It’s an exercise in futility to try to count the hairs on a person’s head, so it’s that much more useless to try to count the amount of hair Gary Wood, 77, has cut since he first started barbering in 1962.
So the master barber doesn’t even try, but he does say that in his half-year of training at the then-Kansas School of Barbering in Wichita, he cut 1,600 heads of hair. Extrapolate that number out over his career, and you get the really rough number of tens of thousands of clients in 57 years in Aggieville.
Wood traces his Manhattan roots beyond Aggieville though. His great-grandfather homesteaded where the Stagg Hill Golf Course is now, and Wood himself was born in a since-demolished house at what is now the site of Pier 1 at Seth Child Commons.
It only made sense for Wood to come back to town after barber school in Wichita and start his career at the Campus Barbershop in 1963, although that one was different than the current barbershop by that name, Wood said. The one he started at was at 1214 Moro St., where Jimmy John’s and Olson’s Shoe Service are located today.
In 1970, Wood bought the business and changed the name to Mr. G’s Roffler Family Hair Center. He later moved to Hair Dimensions at 717 N. 11th St. and remained there until 1997, when he moved to 1109 Moro St., where Cozy Inn Hamburgers is now, to work with Hector “Junior” Secord at Junior’s Barbershop. Finally, he moved to and opened Wildcat Barber Shop at 1100 Laramie St., where he has been since.
For that reason, it’s safe to say that Wood himself, rather than any one location, has been a barbering cornerstone of Aggieville.
Like many other business owners who are K-State fans, Wood has his shop decked out in purple memorabilia, but a closer look at some of the items shows Wood’s personal connection to K-State history.
His clients over the years have included several K-State coaches and players, but his most famous client might be actor Eric Stonestreet, before his “Modern Family” fame.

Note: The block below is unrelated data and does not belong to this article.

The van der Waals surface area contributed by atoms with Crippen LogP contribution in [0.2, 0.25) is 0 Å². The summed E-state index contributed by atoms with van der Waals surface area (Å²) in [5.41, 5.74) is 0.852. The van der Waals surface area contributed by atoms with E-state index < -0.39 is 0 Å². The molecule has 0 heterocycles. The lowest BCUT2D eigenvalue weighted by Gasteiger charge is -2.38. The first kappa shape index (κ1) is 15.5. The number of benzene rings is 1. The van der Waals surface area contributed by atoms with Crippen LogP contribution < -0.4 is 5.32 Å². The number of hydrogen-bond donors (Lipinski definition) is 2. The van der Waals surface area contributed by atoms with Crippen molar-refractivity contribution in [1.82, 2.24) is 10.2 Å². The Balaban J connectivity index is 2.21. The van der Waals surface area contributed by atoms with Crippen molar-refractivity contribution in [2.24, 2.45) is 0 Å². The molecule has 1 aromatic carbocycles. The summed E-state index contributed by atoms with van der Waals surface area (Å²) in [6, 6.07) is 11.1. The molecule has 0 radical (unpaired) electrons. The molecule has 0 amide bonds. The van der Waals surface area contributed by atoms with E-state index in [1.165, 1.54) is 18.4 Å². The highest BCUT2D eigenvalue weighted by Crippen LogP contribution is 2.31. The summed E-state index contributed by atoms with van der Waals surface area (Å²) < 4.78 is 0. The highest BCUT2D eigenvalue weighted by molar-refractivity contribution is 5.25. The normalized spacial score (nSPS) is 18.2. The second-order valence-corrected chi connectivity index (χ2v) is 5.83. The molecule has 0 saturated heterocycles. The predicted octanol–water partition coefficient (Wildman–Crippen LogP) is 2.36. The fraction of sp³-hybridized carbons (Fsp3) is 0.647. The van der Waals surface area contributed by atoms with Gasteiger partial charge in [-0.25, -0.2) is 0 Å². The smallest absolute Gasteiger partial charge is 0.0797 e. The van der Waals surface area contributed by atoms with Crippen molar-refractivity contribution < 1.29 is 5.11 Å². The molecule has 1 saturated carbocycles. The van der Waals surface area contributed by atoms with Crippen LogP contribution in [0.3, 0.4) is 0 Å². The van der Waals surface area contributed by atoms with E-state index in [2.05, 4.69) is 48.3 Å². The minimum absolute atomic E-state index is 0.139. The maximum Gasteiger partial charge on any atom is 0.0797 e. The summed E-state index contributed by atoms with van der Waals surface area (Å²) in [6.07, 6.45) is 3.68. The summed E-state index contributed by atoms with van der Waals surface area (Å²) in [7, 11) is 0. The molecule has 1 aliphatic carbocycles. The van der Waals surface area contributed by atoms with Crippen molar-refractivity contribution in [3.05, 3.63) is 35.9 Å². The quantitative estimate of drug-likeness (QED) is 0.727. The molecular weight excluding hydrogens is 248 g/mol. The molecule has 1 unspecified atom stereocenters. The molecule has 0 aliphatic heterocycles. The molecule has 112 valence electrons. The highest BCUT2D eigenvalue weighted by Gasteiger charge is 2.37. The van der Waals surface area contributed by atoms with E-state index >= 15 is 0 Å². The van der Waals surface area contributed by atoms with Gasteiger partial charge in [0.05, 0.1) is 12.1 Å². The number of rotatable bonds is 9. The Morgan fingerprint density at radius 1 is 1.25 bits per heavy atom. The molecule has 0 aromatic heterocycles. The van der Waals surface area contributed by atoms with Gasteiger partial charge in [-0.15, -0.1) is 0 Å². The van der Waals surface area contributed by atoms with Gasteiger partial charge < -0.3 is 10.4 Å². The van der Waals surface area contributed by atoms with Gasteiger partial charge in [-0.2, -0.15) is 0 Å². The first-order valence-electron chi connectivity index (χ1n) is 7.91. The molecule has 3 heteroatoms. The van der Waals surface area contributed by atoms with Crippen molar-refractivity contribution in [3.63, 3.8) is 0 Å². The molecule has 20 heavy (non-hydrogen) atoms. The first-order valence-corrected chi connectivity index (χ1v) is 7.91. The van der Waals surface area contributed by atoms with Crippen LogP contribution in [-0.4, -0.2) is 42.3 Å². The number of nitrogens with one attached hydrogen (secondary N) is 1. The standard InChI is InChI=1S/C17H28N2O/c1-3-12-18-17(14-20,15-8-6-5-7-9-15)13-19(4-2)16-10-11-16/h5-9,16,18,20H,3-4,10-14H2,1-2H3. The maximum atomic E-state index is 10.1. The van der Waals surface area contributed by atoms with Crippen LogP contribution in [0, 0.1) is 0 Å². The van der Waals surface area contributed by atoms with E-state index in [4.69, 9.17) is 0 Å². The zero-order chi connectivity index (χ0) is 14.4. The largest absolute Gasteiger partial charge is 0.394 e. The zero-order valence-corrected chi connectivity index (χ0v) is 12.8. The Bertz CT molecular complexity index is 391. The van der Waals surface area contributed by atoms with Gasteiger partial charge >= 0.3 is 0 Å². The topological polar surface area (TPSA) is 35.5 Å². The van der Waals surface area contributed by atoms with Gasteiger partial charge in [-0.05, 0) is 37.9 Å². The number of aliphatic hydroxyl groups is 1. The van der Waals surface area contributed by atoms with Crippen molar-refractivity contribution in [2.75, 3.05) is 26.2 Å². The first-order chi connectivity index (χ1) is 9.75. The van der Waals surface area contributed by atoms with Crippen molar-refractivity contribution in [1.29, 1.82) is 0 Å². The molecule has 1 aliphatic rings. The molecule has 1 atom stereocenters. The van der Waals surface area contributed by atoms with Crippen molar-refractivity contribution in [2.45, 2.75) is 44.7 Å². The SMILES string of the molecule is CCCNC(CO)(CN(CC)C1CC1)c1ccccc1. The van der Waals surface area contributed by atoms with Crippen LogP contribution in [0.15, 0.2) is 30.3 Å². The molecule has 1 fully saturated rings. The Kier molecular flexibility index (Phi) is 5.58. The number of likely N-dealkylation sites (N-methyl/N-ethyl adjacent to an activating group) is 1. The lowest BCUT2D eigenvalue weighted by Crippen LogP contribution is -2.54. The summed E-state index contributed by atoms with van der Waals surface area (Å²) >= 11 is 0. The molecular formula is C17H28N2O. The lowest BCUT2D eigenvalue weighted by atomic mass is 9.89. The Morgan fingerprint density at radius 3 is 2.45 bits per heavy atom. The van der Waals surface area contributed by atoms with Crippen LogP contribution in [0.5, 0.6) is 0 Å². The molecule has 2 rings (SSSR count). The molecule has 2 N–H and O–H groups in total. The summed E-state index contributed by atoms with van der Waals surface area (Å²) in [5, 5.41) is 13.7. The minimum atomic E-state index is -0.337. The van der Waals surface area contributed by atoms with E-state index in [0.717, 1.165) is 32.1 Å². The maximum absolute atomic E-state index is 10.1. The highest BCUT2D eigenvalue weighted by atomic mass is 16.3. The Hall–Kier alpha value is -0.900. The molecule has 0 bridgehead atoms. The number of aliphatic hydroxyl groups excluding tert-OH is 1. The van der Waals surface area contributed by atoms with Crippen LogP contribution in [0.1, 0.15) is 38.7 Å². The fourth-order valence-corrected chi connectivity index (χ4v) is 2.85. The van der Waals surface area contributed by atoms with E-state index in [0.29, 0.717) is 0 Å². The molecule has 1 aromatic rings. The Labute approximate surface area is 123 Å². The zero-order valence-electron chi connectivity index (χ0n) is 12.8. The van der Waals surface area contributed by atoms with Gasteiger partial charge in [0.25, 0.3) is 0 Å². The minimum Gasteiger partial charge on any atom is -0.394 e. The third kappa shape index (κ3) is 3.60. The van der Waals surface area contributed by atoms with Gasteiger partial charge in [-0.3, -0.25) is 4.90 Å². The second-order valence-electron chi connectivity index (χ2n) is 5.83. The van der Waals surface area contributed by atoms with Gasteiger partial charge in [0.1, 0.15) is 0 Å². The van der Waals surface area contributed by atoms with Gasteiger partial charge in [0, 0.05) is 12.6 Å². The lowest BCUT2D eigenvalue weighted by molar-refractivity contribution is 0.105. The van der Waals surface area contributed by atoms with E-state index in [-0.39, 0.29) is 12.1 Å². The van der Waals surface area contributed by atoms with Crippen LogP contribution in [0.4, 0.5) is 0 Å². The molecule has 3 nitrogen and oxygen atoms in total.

Stonestreet even stopped in to say hello a couple of years ago before going to a K-State football game, and although he didn’t get his hair cut then, a signed photo of Stonestreet adorns Wood’s shop.
Back then, Wood said he had more a “captive audience” in college kids and soldiers, who did not have many barbering options beyond Aggieville.
“The first question I got when I came back to Aggieville was, ‘Can you cut a flat top?’” Wood said.
Beyond the students and soldiers who come and go, Wood has had his share of loyal locals. Although his original customers’ hair might be white now, Wood has no problem obliging their requests for him to come cut their hair at Meadowlark Hills retirement community. Other customers, like Tom Fryer, still make the dutiful trip down to his barbershop. Fryer, an Air Force veteran, has been going to Wood since 1981, when he asked his coworkers for a barber recommendation.
“They said go see Gary in Aggieville. He’s got good service and he’s a great guy — I say that right as he’s tightening up the noose,” Fryer joked while Wood put a hair cape around his neck.
A lot can change in a half-century at the same profession, but Wood said much of the job has stayed the same.
“There’s not nearly as many barbers as there used to be, but of course, the qualifications have changed,” Wood said. “I wouldn’t say it’s harder now, but they do go a little bit more into learning how to do color and perms now. We picked that up by our own hands when I bought the beauty shop, since long hair was coming in, but we thought that would be a passing fad.
“Everything goes in a circle,” Wood said. “All of the cuts we were doing back then are the ones we’re doing now. Of course, they’re a bit modified, but they’re still popular.”
Of course, prices have changed quite a bit since Wood cut his first head of hair. Haircuts back then were a buck-twenty-five, he said, but he charges $17 now, on par with a lot of other independent barbershops.
Beside Wood’s service, Fryer said he keeps coming back because the barbershop is a marketplace of ideas.
“It’s always neat to come out here and hear what people have been talking about,” Fryer said.
At 77 years old, Wood hasn’t slowed down much, and he attributes that to the constant business he sees.
“It keeps you young,” Wood said. “There’s a lot of action going on all the time, and you meet a lot of kids from all over the state.”